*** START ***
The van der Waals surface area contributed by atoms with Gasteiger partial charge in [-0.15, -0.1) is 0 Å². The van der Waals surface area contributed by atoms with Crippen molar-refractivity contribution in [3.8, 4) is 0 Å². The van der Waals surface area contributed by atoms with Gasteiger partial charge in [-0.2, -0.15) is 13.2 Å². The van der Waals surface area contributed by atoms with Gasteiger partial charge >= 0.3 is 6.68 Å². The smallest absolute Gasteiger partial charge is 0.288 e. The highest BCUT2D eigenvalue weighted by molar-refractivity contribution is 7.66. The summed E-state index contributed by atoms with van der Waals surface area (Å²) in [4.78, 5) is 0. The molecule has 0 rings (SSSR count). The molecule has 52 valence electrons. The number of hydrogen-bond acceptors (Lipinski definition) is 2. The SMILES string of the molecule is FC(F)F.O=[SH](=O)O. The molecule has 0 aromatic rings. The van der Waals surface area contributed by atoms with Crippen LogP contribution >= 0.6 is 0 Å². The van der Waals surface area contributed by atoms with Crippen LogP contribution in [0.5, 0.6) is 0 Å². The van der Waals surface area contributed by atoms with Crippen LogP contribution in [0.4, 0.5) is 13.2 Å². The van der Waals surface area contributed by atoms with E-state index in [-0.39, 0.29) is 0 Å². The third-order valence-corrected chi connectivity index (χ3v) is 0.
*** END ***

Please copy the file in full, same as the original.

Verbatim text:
The van der Waals surface area contributed by atoms with Gasteiger partial charge in [-0.15, -0.1) is 0 Å². The van der Waals surface area contributed by atoms with Crippen molar-refractivity contribution in [3.8, 4) is 0 Å². The van der Waals surface area contributed by atoms with Gasteiger partial charge in [-0.2, -0.15) is 13.2 Å². The van der Waals surface area contributed by atoms with Gasteiger partial charge >= 0.3 is 6.68 Å². The smallest absolute Gasteiger partial charge is 0.288 e. The highest BCUT2D eigenvalue weighted by molar-refractivity contribution is 7.66. The summed E-state index contributed by atoms with van der Waals surface area (Å²) in [4.78, 5) is 0. The molecule has 0 rings (SSSR count). The molecule has 52 valence electrons. The number of hydrogen-bond acceptors (Lipinski definition) is 2. The SMILES string of the molecule is FC(F)F.O=[SH](=O)O. The molecule has 0 aromatic rings. The van der Waals surface area contributed by atoms with Crippen LogP contribution >= 0.6 is 0 Å². The van der Waals surface area contributed by atoms with Crippen LogP contribution in [0.5, 0.6) is 0 Å². The van der Waals surface area contributed by atoms with Crippen LogP contribution in [0.4, 0.5) is 13.2 Å². The van der Waals surface area contributed by atoms with E-state index in [-0.39, 0.29) is 0 Å². The third-order valence-corrected chi connectivity index (χ3v) is 0.